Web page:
MINSK, Belarus (AP) — An opposition candidate challenging Belarus’ longtime authoritarian leader in next month’s presidential vote said Friday that she will rely on support from other would-be candidates who have been barred from the race.
President Alexander Lukashenko, who has ruled the country of 9.5 million with an iron hand for 26 years, is expected to easily win a sixth term in the August 9 election despite a wave of opposition protests.
Earlier this week, the election commission ruled to bar Lukashenko’s two main rivals from the race, leaving Svetlana Tikhanovskaya, wife of jailed popular opposition blogger Sergei Tikhanovsky, as the most visible challenger.
Tikhanovskaya said at a news conference Friday that she would unite efforts with the campaigns of Valery Tsepkalo and Viktor Babariko, who were denied registration. She added that she’s also open to coordination with three other candidates left on the ballot.
“Like all of you, we don’t believe that the election will be fair, but we can protect our votes only by pulling our efforts together,” Tikhanovskaya said.
Her husband has been jailed since May on charges of attacking a police officer, which he rejected as a provocation, and Tikhanovskaya said she has repeatedly received threats.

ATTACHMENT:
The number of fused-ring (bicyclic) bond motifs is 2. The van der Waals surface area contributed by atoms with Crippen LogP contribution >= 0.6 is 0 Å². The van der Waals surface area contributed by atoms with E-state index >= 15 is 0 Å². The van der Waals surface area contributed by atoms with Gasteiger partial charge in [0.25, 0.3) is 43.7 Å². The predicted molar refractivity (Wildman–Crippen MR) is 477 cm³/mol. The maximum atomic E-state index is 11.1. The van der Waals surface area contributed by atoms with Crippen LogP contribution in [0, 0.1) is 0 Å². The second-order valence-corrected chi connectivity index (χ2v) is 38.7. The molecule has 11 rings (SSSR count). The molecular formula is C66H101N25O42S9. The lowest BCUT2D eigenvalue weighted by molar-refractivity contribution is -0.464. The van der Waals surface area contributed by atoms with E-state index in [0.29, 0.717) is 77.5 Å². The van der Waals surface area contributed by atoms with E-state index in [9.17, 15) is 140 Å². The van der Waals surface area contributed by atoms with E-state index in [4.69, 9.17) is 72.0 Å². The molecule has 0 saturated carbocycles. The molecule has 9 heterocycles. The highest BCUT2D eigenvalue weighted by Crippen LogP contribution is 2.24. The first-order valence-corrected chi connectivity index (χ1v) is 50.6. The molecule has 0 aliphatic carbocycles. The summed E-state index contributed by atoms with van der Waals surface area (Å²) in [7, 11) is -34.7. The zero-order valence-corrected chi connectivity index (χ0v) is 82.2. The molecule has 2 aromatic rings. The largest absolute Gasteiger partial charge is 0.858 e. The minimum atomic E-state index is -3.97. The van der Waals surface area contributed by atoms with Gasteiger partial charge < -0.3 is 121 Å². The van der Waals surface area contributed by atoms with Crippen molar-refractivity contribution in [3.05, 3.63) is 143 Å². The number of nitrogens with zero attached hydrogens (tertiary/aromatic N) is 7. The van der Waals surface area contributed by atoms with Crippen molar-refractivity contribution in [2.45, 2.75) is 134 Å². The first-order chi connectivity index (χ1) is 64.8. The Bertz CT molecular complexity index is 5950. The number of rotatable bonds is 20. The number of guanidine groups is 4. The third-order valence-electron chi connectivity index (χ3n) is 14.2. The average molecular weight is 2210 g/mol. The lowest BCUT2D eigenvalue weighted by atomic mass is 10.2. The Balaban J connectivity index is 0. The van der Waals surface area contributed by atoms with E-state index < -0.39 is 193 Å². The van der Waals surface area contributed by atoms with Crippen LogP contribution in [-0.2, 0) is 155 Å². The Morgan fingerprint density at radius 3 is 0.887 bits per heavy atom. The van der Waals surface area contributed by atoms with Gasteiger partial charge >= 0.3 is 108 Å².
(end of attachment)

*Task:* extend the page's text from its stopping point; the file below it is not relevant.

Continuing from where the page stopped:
Babariko, the former head of a Russia-owned bank, gathered more than 400,000 signatures in support of his candidacy — four times the number needed — but was jailed last month on money-laundering charges he rejected as politically-driven.
Tsepkalo, a former ambassador to the United States and a founder of a successful technology park, submitted 160,000 signatures to qualify for the race, but election officials ruled that only 75,000 were valid, less than the 100,000 needed. He criticized the ruling as politically biased.
The European Union on Tuesday called the decision to deny Babariko and Tsepkalo spots on the ballot “seemingly arbitrary.”
Lukashenko, 65, who relentlessly suppressed the opposition and independent media throughout his rule, scaled down repressions against his foes in recent years as part of efforts to curry favor with the West. But as the election approached and protests widened, Belarusian authorities unleashed a new sweeping crackdown on critics.
Lukashenko’s refusal to impose any restrictions amid the coronavirus pandemic — which he dismissed as “psychosis” — and the weakening economy has sparked tensions and helped swell support for opposition candidates.
Earlier this week, thousands of Belarusians protested the exclusion of the opposition candidates from the race, and hundreds were detained by police.